Live music set to return to Dickens, but live event industry still in peril

CALGARY — Six months after being forced to shut down because of the pandemic, live music is set to return at Dickens in downtown Calgary.

Starting Oct. 3, live shows will be staged on Saturday nights at the popular music venue, but the room will have a different look and feel, says owner Chris Hewitt.

As part of necessary health measures spelled out by Alberta Health Services, there will only be 15 to 17 tables in the venue, which will be sold to groups of four and six people for between $10 and $15 a person.

That means there will be a maximum of about 80 people at each show — which is only about 20 per cent of the usual capacity.

And that means it will be a tough go business-wise.

“Our best case scenario is that we can make 20 per cent of our money,” said Hewitt. “That’s best case scenario, to be down 80 per cent. People are being very supportive and I would say they are spending a little more per head than they used to, but I cannot pay all the bills I used to pay.”

The move is part of Dickens’ relaunch, now being open three nights per week — Thursdays, Fridays and Saturdays.

Along with tables being spaced at least two metres apart, Saturday night performers will stay at least four metres away from the audience.

And because travel is still limited due to ongoing restrictions, it will be local bands hitting the stage. That will be a change for Dickens, which is known for bringing in touring acts from across North America.

“Local only,” said Hewitt. “We’re going to try and do two sittings, an early show and a late show.”

Known for boisterous crowds and upbeat shows, the atmosphere will be much more subdued than usual, as audience members will have to stay in their seats and cheering will be frowned upon. But concert-goers will still be encouraged to show support in other ways.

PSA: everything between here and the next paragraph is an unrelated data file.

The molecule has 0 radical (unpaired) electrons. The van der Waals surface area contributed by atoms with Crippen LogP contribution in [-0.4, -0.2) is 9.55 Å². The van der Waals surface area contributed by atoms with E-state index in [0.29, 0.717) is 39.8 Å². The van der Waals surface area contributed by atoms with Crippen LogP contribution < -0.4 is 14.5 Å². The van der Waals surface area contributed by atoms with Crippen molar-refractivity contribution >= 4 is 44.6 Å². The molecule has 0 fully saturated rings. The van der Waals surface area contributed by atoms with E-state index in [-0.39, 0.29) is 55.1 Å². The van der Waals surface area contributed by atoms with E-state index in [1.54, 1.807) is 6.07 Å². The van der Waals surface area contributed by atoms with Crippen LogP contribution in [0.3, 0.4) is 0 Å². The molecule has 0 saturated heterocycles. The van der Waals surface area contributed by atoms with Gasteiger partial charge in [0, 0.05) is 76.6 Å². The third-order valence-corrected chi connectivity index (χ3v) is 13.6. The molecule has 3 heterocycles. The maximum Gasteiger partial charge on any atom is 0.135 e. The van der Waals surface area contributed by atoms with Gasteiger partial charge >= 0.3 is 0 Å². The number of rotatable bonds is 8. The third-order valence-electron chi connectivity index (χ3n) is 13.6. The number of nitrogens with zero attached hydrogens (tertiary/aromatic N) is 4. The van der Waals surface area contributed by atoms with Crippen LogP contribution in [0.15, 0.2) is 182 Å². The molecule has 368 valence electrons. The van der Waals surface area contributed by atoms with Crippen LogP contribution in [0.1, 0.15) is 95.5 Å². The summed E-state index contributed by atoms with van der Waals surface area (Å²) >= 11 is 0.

“I’ll admit … I find it hard not to whoop and cheer when something happens on stage,” he said. “It’s very hard to think in your mind, you slap the table or clap or people have noisemakers, and that’s what you should do.”

Dickens is one of several live music venues in Calgary that are beginning to restage shows, but that shouldn’t signal that things are moving back to normalcy, said Timur Inceoglu, a senior talent buyer for MRG Live.

The fate of live event industry in Canada, he says, remains perilous, as it was the first to be shut down in March and will be among the last to reopen fully.

“This is a billion dollar industry we’re talking about,” he said. “This is not a $15 cover at Ironwood or $20 to see a show at Dickens, we’re talking about billions of dollars of revenue, billions of dollars in hospitality, in the food sector, in the surrounding restaurants, none of that gets talked about.

“When someone goes to a show at The Palace or MacEwan Hall, they’re not going directly there, they’re maybe getting some gas, they’re maybe going out for dinner, they’re buying a T-shirt … you start adding that up over 2,000-3,000 people … that’s what people are forgetting.”

Hewitt echoed those sentiments.

“There’s so many things people don’t really understand behind the scenes,” he said. “We’re doing this because we’re trying to do whatever we can to stay in business, but I can’t stress enough, this is the best we can do, but this is not the end, we are not a light at the end of the tunnel situation yet.

“We know there’s a great likelihood that by November we’re going to have to close again … I just don’t see it going any other way. So much of this, we just don’t know what is going to happen.”

Those involved in the events industry took to social media earlier this month as part of an effort to highlight the ongoing struggle, posting photos with the colour red and using the hashtag #redalertrestart.

View original article here Source